On Wednesday, in a landmark decision, the FTC agreed to close their anti-trust investigation if Google makes some “voluntary changes” to how it conducts its business, and to drop its requests for injunctions “to block rivals from using patents essential to key technologies.”

For the past couple of years, Google has been in a bit of hot water with the United States Federal Trade Commission on several different allegations that Google has engaged in anti-competitive practices. These kinds of investigations are a common practice with companies with massive market share, as Microsoft can attest to. According to a May 2012 survey by comScore, Google owns nearly 70% of the search market, where Bing only gets about 16%.

2012 Market share

 

 

Microsoft’s Complaint against Google’s Smartphone Policies

As you can imagine, Microsoft’s reaction to the news was less than positive. Microsoft is alleging that Google has been blocking the Windows Phone from accessing YouTube in order to provide a YouTube app on the Windows Marketplace. According to Microsoft’s Vice President & Deputy General Counsel Dave Heiner:

“[I]n 2010 and again more recently, Google blocked Microsoft’s new Windows Phones from operating properly with YouTube. Google has enabled its own Android phones to access YouTube so that users can search for video categories, find favorites, see ratings, and so forth in the rich user interfaces offered by those phones. It’s done the same thing for the iPhones offered by Apple, which doesn’t offer a competing search service.”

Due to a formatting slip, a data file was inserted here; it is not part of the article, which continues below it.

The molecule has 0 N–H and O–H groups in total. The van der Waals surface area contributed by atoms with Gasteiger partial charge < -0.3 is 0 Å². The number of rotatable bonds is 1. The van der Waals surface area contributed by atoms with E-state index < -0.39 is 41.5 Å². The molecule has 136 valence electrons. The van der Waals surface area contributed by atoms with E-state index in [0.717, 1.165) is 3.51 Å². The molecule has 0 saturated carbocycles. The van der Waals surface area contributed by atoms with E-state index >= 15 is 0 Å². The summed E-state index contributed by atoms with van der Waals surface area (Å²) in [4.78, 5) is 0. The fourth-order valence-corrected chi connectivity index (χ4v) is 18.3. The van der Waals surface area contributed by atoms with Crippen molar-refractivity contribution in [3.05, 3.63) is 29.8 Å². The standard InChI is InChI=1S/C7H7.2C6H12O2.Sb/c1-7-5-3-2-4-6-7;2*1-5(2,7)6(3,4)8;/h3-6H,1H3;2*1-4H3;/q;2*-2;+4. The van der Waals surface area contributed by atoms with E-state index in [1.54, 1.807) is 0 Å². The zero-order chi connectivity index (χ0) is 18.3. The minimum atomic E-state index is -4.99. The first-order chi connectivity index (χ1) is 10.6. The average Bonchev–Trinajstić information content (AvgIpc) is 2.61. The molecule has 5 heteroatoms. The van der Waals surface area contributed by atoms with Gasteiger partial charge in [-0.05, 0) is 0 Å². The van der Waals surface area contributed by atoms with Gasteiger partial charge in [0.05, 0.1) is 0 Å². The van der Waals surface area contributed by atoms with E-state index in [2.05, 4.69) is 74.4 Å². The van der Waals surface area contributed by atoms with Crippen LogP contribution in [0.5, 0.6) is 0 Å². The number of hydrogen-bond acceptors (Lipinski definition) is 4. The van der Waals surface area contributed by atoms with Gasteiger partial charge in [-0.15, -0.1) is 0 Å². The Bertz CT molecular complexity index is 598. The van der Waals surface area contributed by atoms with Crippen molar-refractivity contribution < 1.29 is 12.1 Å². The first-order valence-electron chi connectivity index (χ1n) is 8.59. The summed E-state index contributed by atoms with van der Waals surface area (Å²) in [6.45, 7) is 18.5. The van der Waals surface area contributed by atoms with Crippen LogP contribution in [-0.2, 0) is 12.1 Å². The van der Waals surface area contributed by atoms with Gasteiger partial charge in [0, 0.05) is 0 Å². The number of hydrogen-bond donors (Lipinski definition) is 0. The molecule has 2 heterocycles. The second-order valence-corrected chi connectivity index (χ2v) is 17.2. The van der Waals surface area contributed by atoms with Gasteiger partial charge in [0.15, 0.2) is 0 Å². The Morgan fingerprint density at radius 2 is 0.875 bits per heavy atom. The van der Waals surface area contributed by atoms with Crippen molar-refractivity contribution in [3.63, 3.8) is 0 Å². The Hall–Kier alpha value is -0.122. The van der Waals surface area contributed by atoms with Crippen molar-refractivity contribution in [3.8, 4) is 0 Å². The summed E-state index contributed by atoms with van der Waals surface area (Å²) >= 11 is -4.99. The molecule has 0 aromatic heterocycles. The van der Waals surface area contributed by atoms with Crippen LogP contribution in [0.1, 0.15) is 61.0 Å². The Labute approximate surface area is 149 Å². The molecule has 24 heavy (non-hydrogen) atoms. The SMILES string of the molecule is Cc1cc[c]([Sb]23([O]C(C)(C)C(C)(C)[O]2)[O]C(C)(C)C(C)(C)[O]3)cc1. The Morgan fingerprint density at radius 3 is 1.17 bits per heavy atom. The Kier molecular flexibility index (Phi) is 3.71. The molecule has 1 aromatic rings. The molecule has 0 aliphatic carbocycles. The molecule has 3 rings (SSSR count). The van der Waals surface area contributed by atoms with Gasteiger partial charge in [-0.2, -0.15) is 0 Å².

When asked for comment by TIME magazine, a Google spokesperson responded saying:

 “Contrary to Microsoft’s claims, it’s easy for consumers to view YouTube videos on Windows phones,” the Google spokesperson wrote in an emailed statement. “Windows phone users can access all the features of YouTube through our HTML5-based mobile website, including viewing high-quality video streams, finding favorite videos, seeing video ratings, and searching for video categories. In fact, we’ve worked with Microsoft for several years to help build a great YouTube experience on Windows phones.”

FTC’s Investigation into “Search Bias” and Online Advertising Difficulties

Something very near and dear to our heart as a company that provides search engine marketing for our company and our clients, the FTC also investigated the allegation that Google restricts online advertisers’ ability to use other search platforms. One concern among FTC commissioners is the difficulty with using Google’s API along with other search properties. Google has agreed to make changes on this front, by allowing websites to opt-out of display and vertical search offerings while still appearing in organic search results.

Another issue in this investigation deals with Google’s Universal Search tool. This is the tool that seems to give Google products, such as Google Shopping or Google Local, special status in search results. The commission investigated if Google sued the tool to “reduce or eliminate a nascent competitive threat.” The FTC concluded, however, that the use of this tool could be justified as merely product innovations that give Google a competitive advantage.

It is hard to say exactly if Microsoft and the other companies lobbying for a lawsuit against Google have a point, or if the competitors are merely complaining because they can’t compete with Google’s popularity. I tend to almost always use Google for search, more out of habit I suppose than anything. When Google’s “Search Plus Your World” came out in January of 2012, it seemed like there was a possibility that Google Plus posts would show up in search results and Facebook and other networks would not. However, I can’t say there has been a ton of evidence that this is really the case. As search engine optimizers, we can sometimes feel frustration toward Google’s algorithm (and the consistent tweaking of what shows up in organic results). However, we are white hat SEO’s, so we mostly think that Google’s changes were good for the user and good for us.

What do you think about the FTC’s decision? Do you think Google is in the wrong? Leave your comments in the box below!